I was lucky enough to se VdGG a few times in the 70's, and to my ears I prefer the clavinet sound to the later synth sound on this - there's something more intense and urgent-sounding about the Clavi. In defence of the later version, I suppose at least the band have enough artistic freedom to 're-imagine' their older music in whatever way they see fit, so presumably it sounds like they wanted it to. Before the Clavinet, Peter used to have rely on a very temperamental Hohner Pianet which I think broke down at some point during the gig nearly every time I saw them
I have to agree with Newt here. This is also one of my favorite VdGG songs, and it's odd and jarring to hear these recent performances which so clearly pale in comparison with older studio and live versions. If last fm must play live versions they should play the 1975-6 version from Maida Vale, which is vastly superior to this. It makes one wonder why these comparatively chintzy trio versions are sold on albums like the Paradiso. Reluctantly, I admit that I don't really care for the reformed VdGG. Their originals (e.g. Grounding in Numbers, et.al.) are just okay when you consider their brilliant 70s output, and PH's rich and varied output over several decades. Also, while Banton and Evans can lock in quite well, PH is not always up to it, as evidenced by this track. With Jackson and Potter (RIP) or just Jackson and the other 3 (like Maida Vale version) there's a more fluid feel to the playing. This is almost clunky-- and , yes, itaos2, the 80s-ish synth setting doesn't help.
If you're looking for a great Prog Rock experience. Look no farther. Just check out Pawn Hearts and H to He Who am the Only One. Two albums by VDGG when in their prime that I believe are among the top 10 albums in the genre.
Using The Google Chrome Browser Player to listen . I am not too familiar with this band . I have known about them for a very long time . They were just a band I never bought an LP from because I knew so little about them. I am liking what I am hearing . Very interesting Prog style.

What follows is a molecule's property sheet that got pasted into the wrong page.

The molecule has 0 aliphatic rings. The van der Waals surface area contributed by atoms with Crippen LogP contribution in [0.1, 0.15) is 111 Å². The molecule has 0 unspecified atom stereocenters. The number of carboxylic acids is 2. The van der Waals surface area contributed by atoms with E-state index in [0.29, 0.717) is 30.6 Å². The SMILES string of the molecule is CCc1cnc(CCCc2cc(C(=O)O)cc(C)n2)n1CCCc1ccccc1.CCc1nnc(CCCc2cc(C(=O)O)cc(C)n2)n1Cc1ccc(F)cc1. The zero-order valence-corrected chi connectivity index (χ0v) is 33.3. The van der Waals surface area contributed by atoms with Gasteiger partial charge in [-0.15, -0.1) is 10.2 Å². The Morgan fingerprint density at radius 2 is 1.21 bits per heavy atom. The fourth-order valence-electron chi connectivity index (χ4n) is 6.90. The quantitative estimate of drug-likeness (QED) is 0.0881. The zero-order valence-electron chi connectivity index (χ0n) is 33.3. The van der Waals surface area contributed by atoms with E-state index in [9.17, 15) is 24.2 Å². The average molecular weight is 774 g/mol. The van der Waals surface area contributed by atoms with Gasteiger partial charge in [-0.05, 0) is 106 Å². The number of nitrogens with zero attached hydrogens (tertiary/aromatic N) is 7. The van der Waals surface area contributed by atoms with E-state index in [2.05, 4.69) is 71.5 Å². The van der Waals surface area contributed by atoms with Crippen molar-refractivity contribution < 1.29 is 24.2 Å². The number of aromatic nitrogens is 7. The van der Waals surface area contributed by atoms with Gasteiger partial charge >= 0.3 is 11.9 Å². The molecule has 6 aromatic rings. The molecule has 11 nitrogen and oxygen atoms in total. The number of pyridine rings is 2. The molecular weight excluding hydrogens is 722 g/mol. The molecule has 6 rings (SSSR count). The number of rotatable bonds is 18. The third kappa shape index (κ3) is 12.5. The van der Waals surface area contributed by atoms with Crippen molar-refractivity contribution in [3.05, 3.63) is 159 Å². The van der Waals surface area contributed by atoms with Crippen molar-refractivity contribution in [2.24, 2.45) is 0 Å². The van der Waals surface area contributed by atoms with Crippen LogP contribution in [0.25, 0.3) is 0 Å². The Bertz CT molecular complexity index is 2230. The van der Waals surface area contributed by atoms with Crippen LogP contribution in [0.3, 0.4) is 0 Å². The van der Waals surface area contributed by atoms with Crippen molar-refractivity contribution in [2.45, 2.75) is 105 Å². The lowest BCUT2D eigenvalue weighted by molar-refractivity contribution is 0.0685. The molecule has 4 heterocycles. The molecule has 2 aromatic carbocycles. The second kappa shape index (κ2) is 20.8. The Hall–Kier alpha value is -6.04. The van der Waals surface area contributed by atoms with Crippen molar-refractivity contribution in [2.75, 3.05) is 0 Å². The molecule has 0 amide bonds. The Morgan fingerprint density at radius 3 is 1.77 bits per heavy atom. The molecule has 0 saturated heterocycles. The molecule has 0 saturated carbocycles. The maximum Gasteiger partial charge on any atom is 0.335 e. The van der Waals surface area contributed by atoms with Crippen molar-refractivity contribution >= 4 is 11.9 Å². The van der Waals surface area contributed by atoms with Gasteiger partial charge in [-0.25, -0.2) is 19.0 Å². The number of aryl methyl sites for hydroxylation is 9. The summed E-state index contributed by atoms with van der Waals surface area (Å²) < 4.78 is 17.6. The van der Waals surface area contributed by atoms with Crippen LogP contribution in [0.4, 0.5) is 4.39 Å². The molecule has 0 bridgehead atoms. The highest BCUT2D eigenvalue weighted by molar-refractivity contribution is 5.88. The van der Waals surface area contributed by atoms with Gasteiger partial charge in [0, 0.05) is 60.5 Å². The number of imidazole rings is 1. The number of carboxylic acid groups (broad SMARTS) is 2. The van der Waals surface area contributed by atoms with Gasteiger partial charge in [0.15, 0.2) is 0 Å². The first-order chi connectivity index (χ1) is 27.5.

Also I am thinking that this is not the live version that some people are complaining about . It sounds like a 70's studio version to me . So I guess VU.Com has the correct version on it.
If anyone else has the Chrome Player Please give me a shout and let me know if this is the original version (Since I have no clue ) It would be nice too know fore sure . When I have a little more spare time I am going to explore this band further . Thanks bytorthesnowdog ! This was a cool recommendation .
Listening to the Paradiso Live version for the first time and I have to agree with Pdna2. I think that a lot of the old material does work when played by Hammill, Banton and Evans, but not Scorched Earth. Without Jackson it's just not as good.
I think it's about someone who often moves on, and when he does he tries to erase his previous life, like a Scorched Earth policy where armies wipe out everything they leave behind. He seems to be running from something, because he expects traps and ambushes. But whether his enemy is real or not isn't clear; maybe he's delusional or maybe it's all just a metaphor for moving on from one relationship to another while destroying any love or friendship between himself and those he has left behind.
I'm hearing a live version from the recent VDGG trio sans Jackson. It (sorry to say) pales in comparison to the extraordinary Godbluff version-- an all time favorite of mine. Not sure VDGG material from seventies works so well with this line-up. Jackson was really crucial to the sound.